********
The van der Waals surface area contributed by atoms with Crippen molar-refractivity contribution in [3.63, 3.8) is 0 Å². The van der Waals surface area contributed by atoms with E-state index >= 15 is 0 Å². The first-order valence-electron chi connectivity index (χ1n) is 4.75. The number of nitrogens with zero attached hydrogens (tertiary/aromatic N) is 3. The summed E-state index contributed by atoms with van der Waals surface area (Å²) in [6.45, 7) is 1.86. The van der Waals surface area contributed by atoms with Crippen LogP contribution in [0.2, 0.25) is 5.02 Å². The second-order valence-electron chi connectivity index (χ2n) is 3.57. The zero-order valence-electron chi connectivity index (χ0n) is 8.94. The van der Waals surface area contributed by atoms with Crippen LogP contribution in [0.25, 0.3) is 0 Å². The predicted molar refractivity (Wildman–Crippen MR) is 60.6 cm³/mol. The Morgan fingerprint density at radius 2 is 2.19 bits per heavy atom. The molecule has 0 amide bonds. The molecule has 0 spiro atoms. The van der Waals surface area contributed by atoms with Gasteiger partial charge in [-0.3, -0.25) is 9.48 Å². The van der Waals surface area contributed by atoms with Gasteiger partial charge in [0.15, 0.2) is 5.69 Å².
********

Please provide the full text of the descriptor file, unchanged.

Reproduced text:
The van der Waals surface area contributed by atoms with Crippen molar-refractivity contribution in [3.63, 3.8) is 0 Å². The van der Waals surface area contributed by atoms with E-state index >= 15 is 0 Å². The first-order valence-electron chi connectivity index (χ1n) is 4.75. The number of nitrogens with zero attached hydrogens (tertiary/aromatic N) is 3. The summed E-state index contributed by atoms with van der Waals surface area (Å²) in [6.45, 7) is 1.86. The van der Waals surface area contributed by atoms with Crippen LogP contribution in [0.2, 0.25) is 5.02 Å². The second-order valence-electron chi connectivity index (χ2n) is 3.57. The zero-order valence-electron chi connectivity index (χ0n) is 8.94. The van der Waals surface area contributed by atoms with Crippen LogP contribution in [0.25, 0.3) is 0 Å². The predicted molar refractivity (Wildman–Crippen MR) is 60.6 cm³/mol. The Morgan fingerprint density at radius 2 is 2.19 bits per heavy atom. The molecule has 0 amide bonds. The molecule has 0 spiro atoms. The van der Waals surface area contributed by atoms with Gasteiger partial charge in [-0.3, -0.25) is 9.48 Å². The van der Waals surface area contributed by atoms with Gasteiger partial charge in [0.15, 0.2) is 5.69 Å².